Being one of the tribal dominated and poverty stricken districts of the state, Gajapati is deprived of basic amenities and medical facilities, following which the region has become a breeding ground for mosquitoes and the situation is further complicated by the unhygienic life-style of many poor families.
"Around thirteen people have died due to malaria in our village council. We apprehend more deaths in the coming days. If the government and the health department do not take any notice of this emergency situation, then people may die like worms," said Udaya Nath, a local resident.
Most of the affected villages are in remote areas and isolated in the dense forests, due to which medical facilities are out of reach to the ill people.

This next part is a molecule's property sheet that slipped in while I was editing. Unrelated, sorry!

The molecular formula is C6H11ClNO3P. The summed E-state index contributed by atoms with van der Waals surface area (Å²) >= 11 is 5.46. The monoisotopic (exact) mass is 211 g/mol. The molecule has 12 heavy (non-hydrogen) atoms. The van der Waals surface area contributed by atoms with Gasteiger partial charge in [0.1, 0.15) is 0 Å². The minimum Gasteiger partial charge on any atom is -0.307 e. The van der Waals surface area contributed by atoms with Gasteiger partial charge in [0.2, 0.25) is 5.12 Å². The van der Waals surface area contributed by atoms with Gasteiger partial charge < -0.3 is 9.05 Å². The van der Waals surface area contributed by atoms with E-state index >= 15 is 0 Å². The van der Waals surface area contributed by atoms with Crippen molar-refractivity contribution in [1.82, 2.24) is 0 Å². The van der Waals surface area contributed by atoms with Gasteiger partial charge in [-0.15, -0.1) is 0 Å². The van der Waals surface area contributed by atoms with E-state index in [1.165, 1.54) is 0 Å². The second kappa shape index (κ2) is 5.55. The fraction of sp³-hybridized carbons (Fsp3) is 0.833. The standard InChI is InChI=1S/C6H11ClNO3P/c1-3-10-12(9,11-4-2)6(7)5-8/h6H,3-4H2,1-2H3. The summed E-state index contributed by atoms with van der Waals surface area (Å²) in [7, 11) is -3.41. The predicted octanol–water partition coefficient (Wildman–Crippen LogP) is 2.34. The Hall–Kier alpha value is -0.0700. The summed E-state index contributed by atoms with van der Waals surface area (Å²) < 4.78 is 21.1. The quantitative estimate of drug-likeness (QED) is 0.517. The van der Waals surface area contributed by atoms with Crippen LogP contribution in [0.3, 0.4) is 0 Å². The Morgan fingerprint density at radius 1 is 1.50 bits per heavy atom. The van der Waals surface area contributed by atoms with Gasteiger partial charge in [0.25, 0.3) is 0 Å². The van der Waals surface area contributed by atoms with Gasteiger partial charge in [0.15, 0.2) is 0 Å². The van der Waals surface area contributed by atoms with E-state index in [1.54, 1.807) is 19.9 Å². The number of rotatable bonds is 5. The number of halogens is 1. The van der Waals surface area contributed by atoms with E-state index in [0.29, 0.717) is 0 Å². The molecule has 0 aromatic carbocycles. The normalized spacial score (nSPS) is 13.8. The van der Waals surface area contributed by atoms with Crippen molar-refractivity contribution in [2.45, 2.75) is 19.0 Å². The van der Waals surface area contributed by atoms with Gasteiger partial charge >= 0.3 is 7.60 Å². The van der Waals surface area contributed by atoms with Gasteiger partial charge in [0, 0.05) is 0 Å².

However, officials of the State Government contend that the Health Department is keeping a track of the situation in this region.
Orissa's Revenue Minister, Surya Narayan Patra, claimed that numerous awareness camps are being held to educate the people about cleanliness and they are keeping a check on breeding of mosquitoes.
"Not only Gajapati, but most of the tribal belts are prone to malaria. The Health Department and the NGOs have taken lot of preventive measures. We have held training camps, where people were taught how to destroy the wastage of their houses. We have also provided mosquito nets and medicines to the tribals," Patra said.